We held two Public Health Summer School 2021 symposiums at the University of Otago Wellington in February. Building for zero carbon by 2050 and Eviction and its consequences.
Building for zero carbon by 2050
The building and construction sector is responsible for 20% of NZ’s carbon emissions and has a key a role to play in achieving our goals for zero carbon emissions by 2050. Tackling this challenge will require all actors in the sector to join forces to make the changes necessary to transform the sector. This New Zealand Centre for Sustainable Cities symposium brought together experts, policy makers and industry to discuss these issues and the way to make progress to cut carbon emissions from the sector and make our housing healthier.
See below for PDFs of the presentations from the day.
Videos of the presentations will be posted soon.
- Elrond Burrell, MBIE Building for Climate Change programme overview, pdf
- Ralph Chapman, Climate change: scientific, economic and policy context, pdf
- Catherine Leining, Role of the Climate Change Commission, pdf
- Elrond Burrell, Building for Climate Change programme – mitigation frameworks, pdf
- Helen Viggers, Energy Performance Certificates – choosing the best comparison, pdf
- Mark Apperley, Smart grids, smart communities, smart homes, pdf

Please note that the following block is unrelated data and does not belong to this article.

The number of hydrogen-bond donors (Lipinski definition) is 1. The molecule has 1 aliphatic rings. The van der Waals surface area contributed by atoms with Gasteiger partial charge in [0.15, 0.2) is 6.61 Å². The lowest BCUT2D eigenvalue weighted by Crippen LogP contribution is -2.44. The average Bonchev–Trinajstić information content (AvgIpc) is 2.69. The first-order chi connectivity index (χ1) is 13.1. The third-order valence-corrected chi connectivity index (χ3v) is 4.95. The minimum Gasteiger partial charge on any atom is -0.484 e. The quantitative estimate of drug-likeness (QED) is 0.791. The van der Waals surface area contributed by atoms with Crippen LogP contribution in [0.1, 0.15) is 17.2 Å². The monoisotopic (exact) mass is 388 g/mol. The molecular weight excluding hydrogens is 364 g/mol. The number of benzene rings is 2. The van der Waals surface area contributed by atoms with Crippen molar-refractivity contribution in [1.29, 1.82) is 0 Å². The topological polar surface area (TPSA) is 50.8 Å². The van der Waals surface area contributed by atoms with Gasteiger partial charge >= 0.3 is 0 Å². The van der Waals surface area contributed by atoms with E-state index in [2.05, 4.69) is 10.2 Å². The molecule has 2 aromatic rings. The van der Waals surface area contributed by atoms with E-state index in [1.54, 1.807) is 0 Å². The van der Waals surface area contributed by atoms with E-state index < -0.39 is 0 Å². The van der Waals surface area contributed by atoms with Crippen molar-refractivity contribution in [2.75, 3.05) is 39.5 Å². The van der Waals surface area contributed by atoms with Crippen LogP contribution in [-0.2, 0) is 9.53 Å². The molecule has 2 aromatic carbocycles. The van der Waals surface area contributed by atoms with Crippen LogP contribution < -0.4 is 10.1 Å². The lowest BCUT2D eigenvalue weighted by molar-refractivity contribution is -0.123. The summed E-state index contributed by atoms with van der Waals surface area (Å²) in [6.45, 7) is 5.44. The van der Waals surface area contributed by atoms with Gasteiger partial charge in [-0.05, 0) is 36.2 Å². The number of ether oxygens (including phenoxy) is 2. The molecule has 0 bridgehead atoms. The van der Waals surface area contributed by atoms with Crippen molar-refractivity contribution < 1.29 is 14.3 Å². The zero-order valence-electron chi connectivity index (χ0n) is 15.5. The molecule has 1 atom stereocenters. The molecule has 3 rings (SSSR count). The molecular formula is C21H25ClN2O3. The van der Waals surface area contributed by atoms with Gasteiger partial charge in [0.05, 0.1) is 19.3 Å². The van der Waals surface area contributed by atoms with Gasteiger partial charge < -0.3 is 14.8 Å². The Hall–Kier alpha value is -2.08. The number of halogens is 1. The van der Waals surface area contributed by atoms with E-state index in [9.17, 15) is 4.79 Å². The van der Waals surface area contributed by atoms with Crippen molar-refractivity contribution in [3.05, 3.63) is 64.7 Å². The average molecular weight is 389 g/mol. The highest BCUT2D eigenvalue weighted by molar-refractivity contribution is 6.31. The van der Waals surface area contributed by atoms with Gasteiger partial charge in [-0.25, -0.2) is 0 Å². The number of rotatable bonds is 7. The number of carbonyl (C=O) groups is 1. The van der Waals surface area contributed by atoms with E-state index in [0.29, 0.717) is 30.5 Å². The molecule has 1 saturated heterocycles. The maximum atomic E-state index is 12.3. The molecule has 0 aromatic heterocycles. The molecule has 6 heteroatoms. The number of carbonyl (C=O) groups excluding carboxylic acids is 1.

- Patrick Dougherty, Building well at pace and scale, pdf
- Mark McGuinness, Commercial realities and commercial possibilities: Private developers face the future, pdf
- Guy Shaw, Thinking radically: reliable delivery of healthy, low carbon buildings, pdf
- Ian Shearer, Installing solar in the community, pdf
- Philippa Howden-Chapman, Public housing: maximising wellbeing, pdf
- Erica Finnie, Mobilising our collective power towards a zero carbon future, pdf
Eviction and its consequences
In this symposium the He Kāinga Oranga Housing and Health research team presented the results of the Marsden Funded research project: Eviction and its Consequences. This expansive and multidisciplinary study takes a personal, legal, epidemiological and historical lens to the study of eviction. The researchers highlighted the stories and experiences of whānau who have experienced eviction – the factors leading up to the event, the process of eviction and the ongoing implications of losing home.
For more information please contact Libby Grant: firstname.lastname@example.org